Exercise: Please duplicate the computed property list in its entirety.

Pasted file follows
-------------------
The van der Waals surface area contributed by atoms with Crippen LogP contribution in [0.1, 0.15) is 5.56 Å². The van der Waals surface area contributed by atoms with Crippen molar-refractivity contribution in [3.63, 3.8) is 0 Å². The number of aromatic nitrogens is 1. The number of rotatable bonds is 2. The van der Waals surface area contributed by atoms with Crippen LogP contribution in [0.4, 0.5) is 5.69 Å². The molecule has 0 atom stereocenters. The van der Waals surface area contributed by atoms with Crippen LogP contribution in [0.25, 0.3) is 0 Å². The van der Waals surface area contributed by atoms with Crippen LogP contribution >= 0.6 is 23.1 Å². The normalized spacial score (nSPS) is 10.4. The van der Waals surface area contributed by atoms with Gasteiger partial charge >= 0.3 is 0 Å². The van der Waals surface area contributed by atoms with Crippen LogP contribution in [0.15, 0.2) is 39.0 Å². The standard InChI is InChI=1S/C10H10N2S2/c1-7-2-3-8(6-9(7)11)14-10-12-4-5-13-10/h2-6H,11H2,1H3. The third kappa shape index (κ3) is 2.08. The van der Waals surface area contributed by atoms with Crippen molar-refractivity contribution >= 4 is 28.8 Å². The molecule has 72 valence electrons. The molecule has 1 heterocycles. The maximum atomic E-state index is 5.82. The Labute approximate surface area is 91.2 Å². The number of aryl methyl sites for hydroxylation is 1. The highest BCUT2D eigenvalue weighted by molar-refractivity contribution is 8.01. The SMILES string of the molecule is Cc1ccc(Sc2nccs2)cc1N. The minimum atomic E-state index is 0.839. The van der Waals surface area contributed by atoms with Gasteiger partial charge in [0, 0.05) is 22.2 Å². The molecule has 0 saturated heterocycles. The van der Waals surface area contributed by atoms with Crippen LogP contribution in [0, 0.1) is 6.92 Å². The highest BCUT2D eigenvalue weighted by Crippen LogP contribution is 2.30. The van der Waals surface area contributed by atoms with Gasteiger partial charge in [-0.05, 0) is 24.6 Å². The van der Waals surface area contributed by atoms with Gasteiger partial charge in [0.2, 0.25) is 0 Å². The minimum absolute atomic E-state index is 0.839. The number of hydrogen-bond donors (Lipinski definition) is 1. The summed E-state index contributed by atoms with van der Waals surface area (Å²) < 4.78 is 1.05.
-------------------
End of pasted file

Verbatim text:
The van der Waals surface area contributed by atoms with Crippen LogP contribution in [0.1, 0.15) is 5.56 Å². The van der Waals surface area contributed by atoms with Crippen molar-refractivity contribution in [3.63, 3.8) is 0 Å². The number of aromatic nitrogens is 1. The number of rotatable bonds is 2. The van der Waals surface area contributed by atoms with Crippen LogP contribution in [0.4, 0.5) is 5.69 Å². The molecule has 0 atom stereocenters. The van der Waals surface area contributed by atoms with Crippen LogP contribution in [0.25, 0.3) is 0 Å². The van der Waals surface area contributed by atoms with Crippen LogP contribution >= 0.6 is 23.1 Å². The normalized spacial score (nSPS) is 10.4. The van der Waals surface area contributed by atoms with Gasteiger partial charge >= 0.3 is 0 Å². The van der Waals surface area contributed by atoms with Crippen LogP contribution in [0.15, 0.2) is 39.0 Å². The standard InChI is InChI=1S/C10H10N2S2/c1-7-2-3-8(6-9(7)11)14-10-12-4-5-13-10/h2-6H,11H2,1H3. The third kappa shape index (κ3) is 2.08. The van der Waals surface area contributed by atoms with Crippen molar-refractivity contribution >= 4 is 28.8 Å². The molecule has 72 valence electrons. The molecule has 1 heterocycles. The maximum atomic E-state index is 5.82. The Labute approximate surface area is 91.2 Å². The number of aryl methyl sites for hydroxylation is 1. The highest BCUT2D eigenvalue weighted by molar-refractivity contribution is 8.01. The SMILES string of the molecule is Cc1ccc(Sc2nccs2)cc1N. The minimum atomic E-state index is 0.839. The van der Waals surface area contributed by atoms with Gasteiger partial charge in [0, 0.05) is 22.2 Å². The molecule has 0 saturated heterocycles. The van der Waals surface area contributed by atoms with Crippen LogP contribution in [0, 0.1) is 6.92 Å². The highest BCUT2D eigenvalue weighted by Crippen LogP contribution is 2.30. The van der Waals surface area contributed by atoms with Gasteiger partial charge in [-0.05, 0) is 24.6 Å². The van der Waals surface area contributed by atoms with Gasteiger partial charge in [0.2, 0.25) is 0 Å². The minimum absolute atomic E-state index is 0.839. The number of hydrogen-bond donors (Lipinski definition) is 1. The summed E-state index contributed by atoms with van der Waals surface area (Å²) < 4.78 is 1.05.